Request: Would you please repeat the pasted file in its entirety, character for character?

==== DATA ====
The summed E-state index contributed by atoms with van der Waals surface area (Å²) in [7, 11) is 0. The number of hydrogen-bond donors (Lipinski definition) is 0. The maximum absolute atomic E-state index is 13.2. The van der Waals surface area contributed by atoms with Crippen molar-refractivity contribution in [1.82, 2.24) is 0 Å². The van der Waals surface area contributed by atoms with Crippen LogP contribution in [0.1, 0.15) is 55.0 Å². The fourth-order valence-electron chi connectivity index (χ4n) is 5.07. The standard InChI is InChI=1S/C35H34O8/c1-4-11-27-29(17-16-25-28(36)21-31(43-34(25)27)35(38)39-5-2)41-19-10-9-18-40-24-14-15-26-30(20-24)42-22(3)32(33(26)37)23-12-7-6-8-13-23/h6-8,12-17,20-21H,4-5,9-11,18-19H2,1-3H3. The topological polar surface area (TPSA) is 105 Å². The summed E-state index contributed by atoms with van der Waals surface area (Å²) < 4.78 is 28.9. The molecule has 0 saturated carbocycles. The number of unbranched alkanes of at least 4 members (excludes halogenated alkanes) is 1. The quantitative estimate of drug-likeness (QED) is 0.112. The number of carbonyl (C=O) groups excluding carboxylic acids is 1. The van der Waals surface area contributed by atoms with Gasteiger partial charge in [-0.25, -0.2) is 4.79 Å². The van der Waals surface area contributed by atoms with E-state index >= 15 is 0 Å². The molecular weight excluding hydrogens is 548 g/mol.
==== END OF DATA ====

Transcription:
The summed E-state index contributed by atoms with van der Waals surface area (Å²) in [7, 11) is 0. The number of hydrogen-bond donors (Lipinski definition) is 0. The maximum absolute atomic E-state index is 13.2. The van der Waals surface area contributed by atoms with Crippen molar-refractivity contribution in [1.82, 2.24) is 0 Å². The van der Waals surface area contributed by atoms with Crippen LogP contribution in [0.1, 0.15) is 55.0 Å². The fourth-order valence-electron chi connectivity index (χ4n) is 5.07. The standard InChI is InChI=1S/C35H34O8/c1-4-11-27-29(17-16-25-28(36)21-31(43-34(25)27)35(38)39-5-2)41-19-10-9-18-40-24-14-15-26-30(20-24)42-22(3)32(33(26)37)23-12-7-6-8-13-23/h6-8,12-17,20-21H,4-5,9-11,18-19H2,1-3H3. The topological polar surface area (TPSA) is 105 Å². The summed E-state index contributed by atoms with van der Waals surface area (Å²) < 4.78 is 28.9. The molecule has 0 saturated carbocycles. The number of unbranched alkanes of at least 4 members (excludes halogenated alkanes) is 1. The quantitative estimate of drug-likeness (QED) is 0.112. The number of carbonyl (C=O) groups excluding carboxylic acids is 1. The van der Waals surface area contributed by atoms with Gasteiger partial charge in [-0.25, -0.2) is 4.79 Å². The van der Waals surface area contributed by atoms with E-state index >= 15 is 0 Å². The molecular weight excluding hydrogens is 548 g/mol.